Arpita Kulkarni

Arpita Kulkarni

Post Doctoral Researcher
akulkarni@fas.harvard.edu


Education:

Ph.D., Biology. Max Planck Institute for Developmental Biology, Tübingen, Germany

Research Interests:

I am fascinated by how biological diversity and evolutionary novelty are generated in nature. As a cellular and developmental biologist, I study how development gets tweaked over evolutionary time, and I do this using an interdisciplinary approach. To minimize existing sampling biases in the evo-devo field and to gain fresh insights into biology, my approach has involved establishing and working with new, unconventional invertebrate model systems.

In the Extavour lab, my work primarily focuses on the evolution and development of reproductive and nervous systems. I study the developmental function evolution of an insect-specific gene called oskar.  Almost four decades worth of work on oskar has focused on its role in the context of the germ line – it was known only as a germ line determinant that acts as a nucleator for germ plasm assembly in higher insects such as Drosophila (where this gene was first discovered). However, our lab has shown that oskar is not limited to higher insect genomes (as was previously believed), and is present even in basally-branching insects, albeit with a somatic role in nervous system development, and surprisingly no role in the germ line.  I study this somatic role of oskar in adult neural functioning using the upcoming evo-devo model, the cricket Gryllus bimaculatus, that we have helped establish. This work elucidates how genes like oskar arise, and how genes and gene modules get co-opted for new developmental roles across evolutionary time scales in animals. In addition, I am also involved in molecular evolution studies on various Arthropod species that look at the role of male and female tissues on genome sequence evolution using a comparative genomics approach. Insights from these studies inform our understanding of how genomic complexity arises in animals.

Outside of the lab, I have served as a HGWISE mentor to 6 Harvard graduate women in STEM (2018-present), as an eLife Community Ambassador (2019-2020), and as a postdoc representative to 100+ postdocs at the Dept. of Organismic and evolutionary biology (2018-2020) at Harvard.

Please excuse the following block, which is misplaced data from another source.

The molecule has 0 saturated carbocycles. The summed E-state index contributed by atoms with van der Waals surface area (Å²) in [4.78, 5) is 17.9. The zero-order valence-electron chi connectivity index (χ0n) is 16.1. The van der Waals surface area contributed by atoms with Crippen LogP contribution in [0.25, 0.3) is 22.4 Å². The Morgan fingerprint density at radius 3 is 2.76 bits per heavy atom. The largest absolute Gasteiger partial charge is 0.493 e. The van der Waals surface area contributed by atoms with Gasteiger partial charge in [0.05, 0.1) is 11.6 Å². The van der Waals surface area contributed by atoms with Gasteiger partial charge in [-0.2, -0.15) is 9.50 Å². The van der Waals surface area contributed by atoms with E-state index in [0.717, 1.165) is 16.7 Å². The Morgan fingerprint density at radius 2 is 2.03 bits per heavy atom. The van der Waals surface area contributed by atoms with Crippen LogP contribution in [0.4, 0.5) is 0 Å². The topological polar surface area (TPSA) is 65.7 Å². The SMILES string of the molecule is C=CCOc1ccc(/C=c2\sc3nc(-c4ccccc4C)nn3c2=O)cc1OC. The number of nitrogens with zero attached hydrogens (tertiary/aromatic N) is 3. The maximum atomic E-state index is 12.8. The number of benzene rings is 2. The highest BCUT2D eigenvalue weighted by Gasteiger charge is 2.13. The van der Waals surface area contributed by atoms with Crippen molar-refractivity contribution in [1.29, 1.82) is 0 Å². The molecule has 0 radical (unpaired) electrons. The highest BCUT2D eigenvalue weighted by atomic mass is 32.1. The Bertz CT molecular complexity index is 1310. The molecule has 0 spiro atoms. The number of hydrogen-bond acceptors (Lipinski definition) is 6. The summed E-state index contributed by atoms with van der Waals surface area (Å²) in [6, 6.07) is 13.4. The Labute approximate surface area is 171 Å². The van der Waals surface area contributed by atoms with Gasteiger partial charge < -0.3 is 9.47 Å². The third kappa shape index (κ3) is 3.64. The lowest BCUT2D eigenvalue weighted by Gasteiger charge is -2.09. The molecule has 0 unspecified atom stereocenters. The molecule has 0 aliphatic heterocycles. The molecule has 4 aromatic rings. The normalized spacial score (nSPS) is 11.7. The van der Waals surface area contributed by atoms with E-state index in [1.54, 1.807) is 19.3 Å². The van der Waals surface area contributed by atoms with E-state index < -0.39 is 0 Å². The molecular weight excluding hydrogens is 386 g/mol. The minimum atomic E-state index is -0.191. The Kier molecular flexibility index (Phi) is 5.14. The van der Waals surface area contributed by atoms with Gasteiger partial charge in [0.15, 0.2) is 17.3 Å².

Selected Publications:

Whittle, C.A., Kulkarni, A. and Extavour, C.G. (2020)  Sex-biased genes expressed in the cricket brain evolve rapidly. bioRxiv, https://doi.org/10.1101/2020.07.07.192039.

Kulkarni A., Lopez DH and Extavour CG (2020) Shared Cell Biological Functions May Underlie Pleiotropy of Molecular Interactions in the Germ Lines and Nervous Systems of Animals. Front. Ecol. Evol. 8:215. doi: 10.3389/fevo.2020.00215

Whittle, C.A., Kulkarni, A. and Extavour, C.G. (2020) Absence of a faster-X effect in beetles (Tribolium, Coleoptera).G3: Genes, Genomes, Genetics, doi:10.1534/g3.120.401074

Whittle, C.A., Kulkarni, A. and Extavour, C.G. (2020) Evidence of multifaceted functions of codon usage in translation within the model beetle Tribolium castaneum. DNA Research, 26(6): 473-484

Kulkarni, A. and Extavour, C.G. (2019) Chapter 8: The Cricket Gryllus bimaculatus: Techniques for Quantitative and Functional Genetic Analyses of Cricket Biology. Results and Problems in Cell Differentiation, Volume 68: Evo-Devo: Non-model Species in Cell and Developmental Biology (edited by Waclaw Tworzydlo and Szczepan M. Bilinski), 68:183-216

Kulkarni, A. and Extavour, C.G. (2017) Convergent evolution of germ granule nucleators: a hypothesis. Stem Cell Research, 24: 188-194

Kulkarni A., Dyka A., Nemetschke L., Grant WN and Streit A. (2013) Parastrongyloides trichosuri suggests that XX/X0 sex determination is ancestral in Strongyloididae. Parasitology 140(14):1822-30

Kulkarni A., Holz A., Roedelsperger C., Harbecke D. and Streit A. (2015) Differential chromatin amplification and chromosome complements in the germ line of Strongyloididae (Nematoda). Chromosoma July 24, pp 1-12 * Cover Article *

Kulkarni A., Lightfoot J.W. and Streit A. (2015) Germline organization in Strongyloides nematodes reveals alternative differentiation and regulation mechanisms. Chromosoma 125(4): 725-45

Hunt V., Tsai I. J., Coghlan A., Reid A. J., Holroyd N., Foth B., Tracey A., Cotton J. A., Stanley E., Beasley H., Bennett H., Brooks K., Harsha B., Kajitani R., Kulkarni A., Harbecke D., Nagayasu E., Nichol S., Ogura Y., Quail M., Randle N., Ribeiro D., Sanchez-Flores A., Hayashi T., Itoh T., Denver D., Grant W.N., Lok J.B., Murayama H., Wastling J., Streit A., Kikuchi T., Viney M., Berriman M. (2016) The genomic basis of parasitism in the Strongyloides clade of nematodes. Nature Genetics48(3): 299-307